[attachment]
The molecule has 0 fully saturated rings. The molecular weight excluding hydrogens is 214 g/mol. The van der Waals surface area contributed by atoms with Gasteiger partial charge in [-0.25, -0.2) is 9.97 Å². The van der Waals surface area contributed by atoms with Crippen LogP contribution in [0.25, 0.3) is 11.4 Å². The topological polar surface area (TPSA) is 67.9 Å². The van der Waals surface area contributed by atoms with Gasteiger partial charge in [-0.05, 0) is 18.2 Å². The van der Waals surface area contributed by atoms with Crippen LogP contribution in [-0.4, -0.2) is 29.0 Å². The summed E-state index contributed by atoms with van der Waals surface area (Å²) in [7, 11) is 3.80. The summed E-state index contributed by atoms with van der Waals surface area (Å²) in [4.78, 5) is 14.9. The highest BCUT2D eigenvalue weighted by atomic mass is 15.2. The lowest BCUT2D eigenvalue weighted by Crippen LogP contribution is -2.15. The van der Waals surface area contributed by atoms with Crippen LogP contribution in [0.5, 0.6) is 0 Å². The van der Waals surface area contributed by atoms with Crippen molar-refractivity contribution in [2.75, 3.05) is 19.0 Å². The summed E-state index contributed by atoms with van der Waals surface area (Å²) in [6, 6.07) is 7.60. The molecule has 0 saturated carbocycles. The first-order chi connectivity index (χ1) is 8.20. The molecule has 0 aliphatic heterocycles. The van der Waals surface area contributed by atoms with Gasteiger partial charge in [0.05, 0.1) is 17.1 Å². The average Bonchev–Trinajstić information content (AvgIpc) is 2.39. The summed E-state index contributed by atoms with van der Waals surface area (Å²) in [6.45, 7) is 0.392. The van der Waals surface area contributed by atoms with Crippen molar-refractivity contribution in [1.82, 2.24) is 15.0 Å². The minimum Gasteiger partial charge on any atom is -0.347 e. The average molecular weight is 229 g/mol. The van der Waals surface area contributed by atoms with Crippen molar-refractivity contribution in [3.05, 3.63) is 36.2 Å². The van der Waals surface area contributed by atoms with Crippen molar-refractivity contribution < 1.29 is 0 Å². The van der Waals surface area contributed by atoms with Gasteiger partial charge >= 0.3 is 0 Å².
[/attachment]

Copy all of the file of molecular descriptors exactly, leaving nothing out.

The molecule has 0 fully saturated rings. The molecular weight excluding hydrogens is 214 g/mol. The van der Waals surface area contributed by atoms with Gasteiger partial charge in [-0.25, -0.2) is 9.97 Å². The van der Waals surface area contributed by atoms with Crippen LogP contribution in [0.25, 0.3) is 11.4 Å². The topological polar surface area (TPSA) is 67.9 Å². The van der Waals surface area contributed by atoms with Gasteiger partial charge in [-0.05, 0) is 18.2 Å². The van der Waals surface area contributed by atoms with Crippen LogP contribution in [-0.4, -0.2) is 29.0 Å². The summed E-state index contributed by atoms with van der Waals surface area (Å²) in [7, 11) is 3.80. The summed E-state index contributed by atoms with van der Waals surface area (Å²) in [4.78, 5) is 14.9. The highest BCUT2D eigenvalue weighted by atomic mass is 15.2. The lowest BCUT2D eigenvalue weighted by Crippen LogP contribution is -2.15. The van der Waals surface area contributed by atoms with Crippen LogP contribution in [0.5, 0.6) is 0 Å². The van der Waals surface area contributed by atoms with Crippen molar-refractivity contribution in [2.75, 3.05) is 19.0 Å². The summed E-state index contributed by atoms with van der Waals surface area (Å²) in [6, 6.07) is 7.60. The molecule has 0 saturated carbocycles. The first-order chi connectivity index (χ1) is 8.20. The molecule has 0 aliphatic heterocycles. The van der Waals surface area contributed by atoms with Gasteiger partial charge in [0.05, 0.1) is 17.1 Å². The average Bonchev–Trinajstić information content (AvgIpc) is 2.39. The summed E-state index contributed by atoms with van der Waals surface area (Å²) in [6.45, 7) is 0.392. The van der Waals surface area contributed by atoms with Crippen molar-refractivity contribution in [1.82, 2.24) is 15.0 Å². The minimum Gasteiger partial charge on any atom is -0.347 e. The average molecular weight is 229 g/mol. The van der Waals surface area contributed by atoms with Crippen molar-refractivity contribution in [3.05, 3.63) is 36.2 Å². The van der Waals surface area contributed by atoms with Crippen molar-refractivity contribution < 1.29 is 0 Å². The van der Waals surface area contributed by atoms with Gasteiger partial charge >= 0.3 is 0 Å².